An organizer for a right-wing group that had planned a rally in the shadow of the Golden Gate Bridge blasted leaders in San Francisco for stifling his speech.
Patriot Prayer leader Joey Gibson spoke Saturday in a park in the small city of Pacifica, a suburb of San Francisco.
It marked the latest pivot by the group, which initially intended to stage a rally in the shadow of the Golden Gate Bridge. They scrapped that idea, citing threats from left-wing agitators and worries that civic leaders and law enforcement would fail to protect them.
They instead planned to hold a news conference in Alamo Square Park but protesters showed up. They held signs that read "End White Supremacy" and "Ban Racists" and gathered around the perimeter of the park but were not allowed inside.
The event was quietly moved to Pacifica. Gibson was among half a dozen speakers who had planned to speak at the original rally.
But they abruptly ended the event when they heard members of an anti-fascist movement were headed to Pacifica, saying they didn't want violence.
Earlier in the week, Mayor Ed Lee and others voiced concerns that the group would spark hate and violence, which Gibson denies.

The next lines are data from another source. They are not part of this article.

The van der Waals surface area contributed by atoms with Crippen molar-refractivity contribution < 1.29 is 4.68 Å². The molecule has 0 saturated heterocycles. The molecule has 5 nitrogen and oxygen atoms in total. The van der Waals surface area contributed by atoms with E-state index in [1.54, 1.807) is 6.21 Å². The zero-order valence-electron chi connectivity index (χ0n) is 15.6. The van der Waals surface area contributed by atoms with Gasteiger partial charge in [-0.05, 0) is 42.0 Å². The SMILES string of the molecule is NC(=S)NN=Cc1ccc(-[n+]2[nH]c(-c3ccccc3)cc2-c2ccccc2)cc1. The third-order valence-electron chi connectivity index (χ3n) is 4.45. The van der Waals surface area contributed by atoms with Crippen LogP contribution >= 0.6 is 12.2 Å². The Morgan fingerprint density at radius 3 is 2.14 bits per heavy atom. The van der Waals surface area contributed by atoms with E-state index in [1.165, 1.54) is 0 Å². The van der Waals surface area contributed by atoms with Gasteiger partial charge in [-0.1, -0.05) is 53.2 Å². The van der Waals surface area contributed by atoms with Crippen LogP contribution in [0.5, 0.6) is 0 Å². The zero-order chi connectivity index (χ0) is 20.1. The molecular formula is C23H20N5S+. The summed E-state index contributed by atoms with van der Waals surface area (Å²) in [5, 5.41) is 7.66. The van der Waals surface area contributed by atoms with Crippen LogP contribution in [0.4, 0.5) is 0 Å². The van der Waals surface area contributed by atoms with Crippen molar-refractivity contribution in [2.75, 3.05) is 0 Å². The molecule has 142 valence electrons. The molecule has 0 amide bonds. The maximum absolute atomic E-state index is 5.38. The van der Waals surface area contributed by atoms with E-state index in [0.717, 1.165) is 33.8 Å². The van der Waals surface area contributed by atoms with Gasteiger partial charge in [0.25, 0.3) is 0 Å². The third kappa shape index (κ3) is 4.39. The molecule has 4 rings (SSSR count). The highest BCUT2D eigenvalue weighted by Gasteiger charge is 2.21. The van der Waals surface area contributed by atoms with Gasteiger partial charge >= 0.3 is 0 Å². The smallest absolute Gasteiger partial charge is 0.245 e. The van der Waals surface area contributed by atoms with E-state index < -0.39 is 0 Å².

Fellow speaker Will Johnson, who is African American, said he is obviously not a white supremacist and was frustrated about the use of the term in connection with Patriot Prayer and the rally.
"We don't trust this group. I never have from the beginning," Mayor Ed Lee said of Patriot Prayer. He urged counter-protesters to stay away and avoid violence.
"I do believe there are provocateurs in those groups that are intentionally wanting to incite some level of violence," he said.
Tension over the gathering had built in the two weeks since violence erupted at a white supremacist rally in Charlottesville, Virginia. James Alex Fields Jr., 20, was charged with murder after driving a car into a crowd of counter-protesters, killing a 32-year-old woman.